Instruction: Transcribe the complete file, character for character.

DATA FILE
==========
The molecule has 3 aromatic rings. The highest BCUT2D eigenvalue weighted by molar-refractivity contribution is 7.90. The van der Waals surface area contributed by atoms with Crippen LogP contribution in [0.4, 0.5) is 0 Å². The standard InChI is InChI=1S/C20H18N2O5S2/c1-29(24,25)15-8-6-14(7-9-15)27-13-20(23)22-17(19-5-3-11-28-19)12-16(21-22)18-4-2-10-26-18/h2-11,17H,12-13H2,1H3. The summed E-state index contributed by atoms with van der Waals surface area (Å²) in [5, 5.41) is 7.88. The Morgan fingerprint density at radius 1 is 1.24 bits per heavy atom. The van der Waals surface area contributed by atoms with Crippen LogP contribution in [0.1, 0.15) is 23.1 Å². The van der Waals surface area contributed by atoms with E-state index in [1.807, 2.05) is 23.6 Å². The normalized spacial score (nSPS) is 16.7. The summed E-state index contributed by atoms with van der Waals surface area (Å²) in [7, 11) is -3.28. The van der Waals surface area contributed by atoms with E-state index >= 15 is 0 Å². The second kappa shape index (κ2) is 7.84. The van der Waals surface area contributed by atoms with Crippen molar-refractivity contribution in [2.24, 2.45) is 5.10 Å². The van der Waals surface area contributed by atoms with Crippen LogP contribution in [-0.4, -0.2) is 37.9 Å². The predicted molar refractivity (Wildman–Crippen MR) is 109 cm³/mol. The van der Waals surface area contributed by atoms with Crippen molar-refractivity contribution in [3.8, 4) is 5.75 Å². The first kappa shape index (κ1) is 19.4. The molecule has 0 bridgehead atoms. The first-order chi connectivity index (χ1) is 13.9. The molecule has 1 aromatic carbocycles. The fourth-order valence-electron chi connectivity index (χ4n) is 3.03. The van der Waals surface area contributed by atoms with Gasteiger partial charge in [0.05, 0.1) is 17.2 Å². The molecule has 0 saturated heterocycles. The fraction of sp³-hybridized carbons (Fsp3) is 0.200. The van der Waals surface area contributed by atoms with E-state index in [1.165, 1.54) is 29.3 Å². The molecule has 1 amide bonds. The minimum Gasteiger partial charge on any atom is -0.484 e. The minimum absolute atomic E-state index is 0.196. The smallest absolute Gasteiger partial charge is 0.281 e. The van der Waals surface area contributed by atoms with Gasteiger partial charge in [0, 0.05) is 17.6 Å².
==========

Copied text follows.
The molecule has 3 aromatic rings. The highest BCUT2D eigenvalue weighted by molar-refractivity contribution is 7.90. The van der Waals surface area contributed by atoms with Crippen LogP contribution in [0.4, 0.5) is 0 Å². The standard InChI is InChI=1S/C20H18N2O5S2/c1-29(24,25)15-8-6-14(7-9-15)27-13-20(23)22-17(19-5-3-11-28-19)12-16(21-22)18-4-2-10-26-18/h2-11,17H,12-13H2,1H3. The summed E-state index contributed by atoms with van der Waals surface area (Å²) in [5, 5.41) is 7.88. The Morgan fingerprint density at radius 1 is 1.24 bits per heavy atom. The van der Waals surface area contributed by atoms with Crippen LogP contribution in [0.1, 0.15) is 23.1 Å². The van der Waals surface area contributed by atoms with E-state index in [1.807, 2.05) is 23.6 Å². The normalized spacial score (nSPS) is 16.7. The summed E-state index contributed by atoms with van der Waals surface area (Å²) in [7, 11) is -3.28. The van der Waals surface area contributed by atoms with E-state index >= 15 is 0 Å². The second kappa shape index (κ2) is 7.84. The van der Waals surface area contributed by atoms with Crippen molar-refractivity contribution in [2.24, 2.45) is 5.10 Å². The van der Waals surface area contributed by atoms with Crippen LogP contribution in [-0.4, -0.2) is 37.9 Å². The predicted molar refractivity (Wildman–Crippen MR) is 109 cm³/mol. The van der Waals surface area contributed by atoms with Crippen molar-refractivity contribution in [3.8, 4) is 5.75 Å². The first kappa shape index (κ1) is 19.4. The molecule has 0 bridgehead atoms. The first-order chi connectivity index (χ1) is 13.9. The molecule has 1 aromatic carbocycles. The fourth-order valence-electron chi connectivity index (χ4n) is 3.03. The van der Waals surface area contributed by atoms with Gasteiger partial charge in [0.05, 0.1) is 17.2 Å². The molecule has 0 saturated heterocycles. The fraction of sp³-hybridized carbons (Fsp3) is 0.200. The van der Waals surface area contributed by atoms with E-state index in [1.165, 1.54) is 29.3 Å². The molecule has 1 amide bonds. The minimum Gasteiger partial charge on any atom is -0.484 e. The minimum absolute atomic E-state index is 0.196. The smallest absolute Gasteiger partial charge is 0.281 e. The van der Waals surface area contributed by atoms with Gasteiger partial charge in [0, 0.05) is 17.6 Å².